Pelvic Stabilization

Pelvic Stabilization

The Stott Pilates method encourages a neutral pelvis as much as possible (Viola, 2013). However, when legs are raised when lying on the back, or when there is loss of stability, one should aim to imprint the pelvis to stabilize the pelvis and protect the lower back. For a beginner Pilates practitioner, one should imprint the pelvis whenever legs are raised in the air. Over time, as the practitioner grows stronger, they can aim to perform the same exercises with a neutral pelvis.

The pelvic region holds the largest percentage of the body’s weight load, and it is therefore important to stabilize the pelvis (Isacowitz & Clippinger, 2011). In a neutral pelvis position, the pubic bones (Pubic symphysis) and pelvic bones (hip bones/ Anterior Superior Iliac Spine) are level, and the lower back (lumbar spine) retains its natural curve. When a person lies on their backs in a neutral position, there will be a slight curve in the lower back. Naturally and anatomically, there is a slight curve in the lumbar region. This position allows the discs between the vertebrae of the spine to do their job of cushioning the vertebrae and not allowing bone to grate on bone. Neutral position is the most stable and shock-absorbing position that we can put our pelvis and lumbar spine in; therefore, it is the ideal position for people to be in, not only in Pilates class but also in their daily lives (Think Pilates, 2008).

In pelvic stabilization, the individual should aim to imprint the pelvis. This position is generally used for certain body types, and is also used in the beginning to ensure stability of the pelvis and lumbar spine region if neutral position cannot be maintained. This position is also ideal for stabilizing weak abdominal obliques, with neutral being the ideal future goal. When a person is lying down in imprinted position, there is no gap between the lumbar region and the floor. It is important to note that the low back is not jammed into the floor; rather it is lengthened and almost parallel to the floor. To imprint the pelvis, a person has contract and shorten the external obliques and transverse abdominals, which will draw the lower ribs down toward the hip bones, pressing the lower back on the floor. An imprinted pelvis prevents an individual from arching their back, or overworking the back muscles, and ensures engagement of the core muscles to bear the load (of the exercises. It is important to appropriately contract the Transversus Abdominals, and refrain from contracting the Rectus abdominals, to maintain better lumbo-pelvic control. The dynamic control of trunk muscles (Rectus, Rransversus, external obliques, internal obliques) plays an important role in preventing repetitive injury of intervertebral disks, facet joints, and related structures (Queiroz, Cagliari, Amorim, & Sacco, 2010).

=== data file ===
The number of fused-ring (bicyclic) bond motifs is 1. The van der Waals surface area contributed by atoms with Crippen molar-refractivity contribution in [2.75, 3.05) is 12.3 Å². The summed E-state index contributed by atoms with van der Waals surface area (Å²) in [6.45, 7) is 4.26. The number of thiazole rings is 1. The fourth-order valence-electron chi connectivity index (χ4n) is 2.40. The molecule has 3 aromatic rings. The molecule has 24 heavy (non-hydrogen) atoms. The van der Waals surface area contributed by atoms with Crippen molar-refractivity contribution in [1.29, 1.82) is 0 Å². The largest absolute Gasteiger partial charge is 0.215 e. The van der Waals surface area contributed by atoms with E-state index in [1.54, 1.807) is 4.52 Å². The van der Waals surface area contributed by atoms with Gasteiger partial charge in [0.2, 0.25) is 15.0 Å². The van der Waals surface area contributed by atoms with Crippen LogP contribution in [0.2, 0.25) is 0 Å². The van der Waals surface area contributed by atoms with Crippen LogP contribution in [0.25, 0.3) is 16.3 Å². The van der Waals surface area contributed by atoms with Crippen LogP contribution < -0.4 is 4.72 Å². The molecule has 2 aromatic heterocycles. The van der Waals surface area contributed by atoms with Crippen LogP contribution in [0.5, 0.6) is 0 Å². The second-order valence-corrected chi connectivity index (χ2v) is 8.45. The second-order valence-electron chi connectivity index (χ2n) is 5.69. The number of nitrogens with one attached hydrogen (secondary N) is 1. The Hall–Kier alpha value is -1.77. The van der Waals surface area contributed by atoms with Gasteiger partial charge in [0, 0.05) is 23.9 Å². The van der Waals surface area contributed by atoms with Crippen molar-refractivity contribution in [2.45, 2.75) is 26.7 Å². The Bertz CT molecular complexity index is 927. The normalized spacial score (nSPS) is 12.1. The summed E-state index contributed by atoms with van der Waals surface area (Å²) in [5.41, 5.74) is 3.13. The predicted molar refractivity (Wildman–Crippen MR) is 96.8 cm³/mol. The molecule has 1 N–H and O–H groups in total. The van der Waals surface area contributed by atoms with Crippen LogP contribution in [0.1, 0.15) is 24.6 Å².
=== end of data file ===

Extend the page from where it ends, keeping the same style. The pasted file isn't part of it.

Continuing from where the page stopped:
Muscles activated in imprinted pelvis: multifidus muscle, external obliques, internal obliques, transverse abdominal

Muscles not activated in imprinted pelvis: Gluteus maximus, Rectus abdominis

Figure 1. Diagram of skeletal system in three different pelvic positions

1

A. Neutral Pelvis
B. Imprinted Pelvis
C. Pelvic Tilt (wrong position)
(Body IQ Pilates, 2013)

References

Body IQ Pilates (2013), from http://bodyiqpilates.wordpress.com/
Isacowitz, R., & Clippinger, K. (2011). Pilates anatomy Champaign, IL: Human Kinetics.
Queiroz, B. C., Cagliari, M. F., Amorim, C. F., & Sacco, I. C. (2010). Muscle activation during four pilates core stability exercises in quadruped position. Archives of Physical Medicine and Rehabilitation, 91(1), 86-92. doi: http://dx.doi.org/10.1016/j.apmr.2009.09.016
Think Pilates (2008). Pilates Basic Principle – Pelvic Area, from http://thinkpilates.com/pilates-basic-Viola, L. (2013). The 5 Basic Principles, from http://formandfunctionpilates.com/blog/?cat=7

Yi Jin